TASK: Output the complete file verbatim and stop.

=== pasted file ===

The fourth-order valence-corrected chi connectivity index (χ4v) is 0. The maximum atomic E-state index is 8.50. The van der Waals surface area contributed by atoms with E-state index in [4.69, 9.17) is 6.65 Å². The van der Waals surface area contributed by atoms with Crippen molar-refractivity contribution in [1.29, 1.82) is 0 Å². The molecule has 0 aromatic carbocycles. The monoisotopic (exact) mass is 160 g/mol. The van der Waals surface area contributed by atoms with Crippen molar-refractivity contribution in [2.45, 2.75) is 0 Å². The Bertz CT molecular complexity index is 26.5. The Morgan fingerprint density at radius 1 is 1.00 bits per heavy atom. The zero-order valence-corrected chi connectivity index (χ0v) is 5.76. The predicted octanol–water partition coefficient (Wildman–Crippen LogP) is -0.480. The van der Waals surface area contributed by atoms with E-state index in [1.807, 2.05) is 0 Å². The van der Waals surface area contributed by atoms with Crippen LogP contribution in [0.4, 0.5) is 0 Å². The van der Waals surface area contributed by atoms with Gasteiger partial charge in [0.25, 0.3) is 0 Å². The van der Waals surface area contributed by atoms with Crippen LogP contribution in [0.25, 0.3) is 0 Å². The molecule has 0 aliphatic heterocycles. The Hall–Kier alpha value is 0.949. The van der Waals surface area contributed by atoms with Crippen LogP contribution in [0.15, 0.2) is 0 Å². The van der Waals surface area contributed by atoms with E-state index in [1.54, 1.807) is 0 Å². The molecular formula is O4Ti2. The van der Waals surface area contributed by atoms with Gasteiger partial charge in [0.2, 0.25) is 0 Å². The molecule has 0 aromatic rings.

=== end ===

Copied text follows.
The fourth-order valence-corrected chi connectivity index (χ4v) is 0. The maximum atomic E-state index is 8.50. The van der Waals surface area contributed by atoms with E-state index in [4.69, 9.17) is 6.65 Å². The van der Waals surface area contributed by atoms with Crippen molar-refractivity contribution in [1.29, 1.82) is 0 Å². The molecule has 0 aromatic carbocycles. The monoisotopic (exact) mass is 160 g/mol. The van der Waals surface area contributed by atoms with Crippen molar-refractivity contribution in [2.45, 2.75) is 0 Å². The Bertz CT molecular complexity index is 26.5. The Morgan fingerprint density at radius 1 is 1.00 bits per heavy atom. The zero-order valence-corrected chi connectivity index (χ0v) is 5.76. The predicted octanol–water partition coefficient (Wildman–Crippen LogP) is -0.480. The van der Waals surface area contributed by atoms with E-state index in [1.807, 2.05) is 0 Å². The van der Waals surface area contributed by atoms with Crippen LogP contribution in [0.4, 0.5) is 0 Å². The van der Waals surface area contributed by atoms with Gasteiger partial charge in [0.25, 0.3) is 0 Å². The van der Waals surface area contributed by atoms with Crippen LogP contribution in [0.25, 0.3) is 0 Å². The molecule has 0 aliphatic heterocycles. The Hall–Kier alpha value is 0.949. The van der Waals surface area contributed by atoms with Crippen LogP contribution in [0.15, 0.2) is 0 Å². The van der Waals surface area contributed by atoms with E-state index in [1.54, 1.807) is 0 Å². The molecular formula is O4Ti2. The van der Waals surface area contributed by atoms with Gasteiger partial charge in [0.2, 0.25) is 0 Å². The molecule has 0 aromatic rings.